Do any of the new proposals deliver on environmental issues? Many of the new ideas, such as noise compensation schemes and a congestion charge, aim to tackle these impacts but much of what has been proposed either misses the key questions or makes impressive promises on issues that are outside the control of airports.
It might seem strange to some that dust from the Sahara is falling on their cars in England. Stranger still, that Saharan sand is mixing with general air pollution from both Europe and the UK to bring about the maximum possible health warning for air quality to parts of the country. But air pollution is hardly a new phenomenon...
Without any reassurances from the independent Commission, communities will look to politicians to provide them. The Airports Commission has failed for now to achieve its purpose to take the politics out of the airports debate. Has this week's announcement really given the green light to a new runway or just reopened the political debate?
Will air pollution become partly responsible for sedentary lifestyles in the future? Will people avoid going for a run outdoors or perhaps choose the bus to work instead of cycling or walking, in fear of their health? This has been playing on my mind for the past few days now, as more news stories emerged highlighting air pollution levels across the world.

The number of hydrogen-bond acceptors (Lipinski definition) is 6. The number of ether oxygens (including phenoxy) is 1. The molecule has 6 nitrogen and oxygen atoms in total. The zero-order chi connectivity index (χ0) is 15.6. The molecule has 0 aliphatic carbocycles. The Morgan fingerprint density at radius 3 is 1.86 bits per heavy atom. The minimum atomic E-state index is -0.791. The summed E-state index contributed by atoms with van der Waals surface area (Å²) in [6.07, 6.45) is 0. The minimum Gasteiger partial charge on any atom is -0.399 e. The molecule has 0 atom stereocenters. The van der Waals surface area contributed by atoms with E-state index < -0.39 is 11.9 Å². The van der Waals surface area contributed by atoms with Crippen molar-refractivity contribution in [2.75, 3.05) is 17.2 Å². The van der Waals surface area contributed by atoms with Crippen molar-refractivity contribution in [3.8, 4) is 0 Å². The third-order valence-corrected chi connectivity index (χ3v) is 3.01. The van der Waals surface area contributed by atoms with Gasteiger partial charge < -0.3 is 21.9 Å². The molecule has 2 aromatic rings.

A team of researchers based at the Children's Hospital of Los Angeles and the University of Southern California, report that mothers who live near higher road traffic pollution during their pregnancy, and for the first year of their baby's life, suffer elevated risk of later autism in those children.
DEFRA, the UK's environment ministry, was taken to the High Court by international environmental law firm ClientEarth over its failure to meet legal limits on air quality in 17 regions and cities across Britain. Whilst David Cameron would never be confused with Dan Quayle in terms of his environmental knowledge, it is time for him to match his awareness of the issues with the leadership we need to tackle this public health crisis. After all, don't we all have the right to take a stroll down our local high street in the knowledge it won't take years off our lives?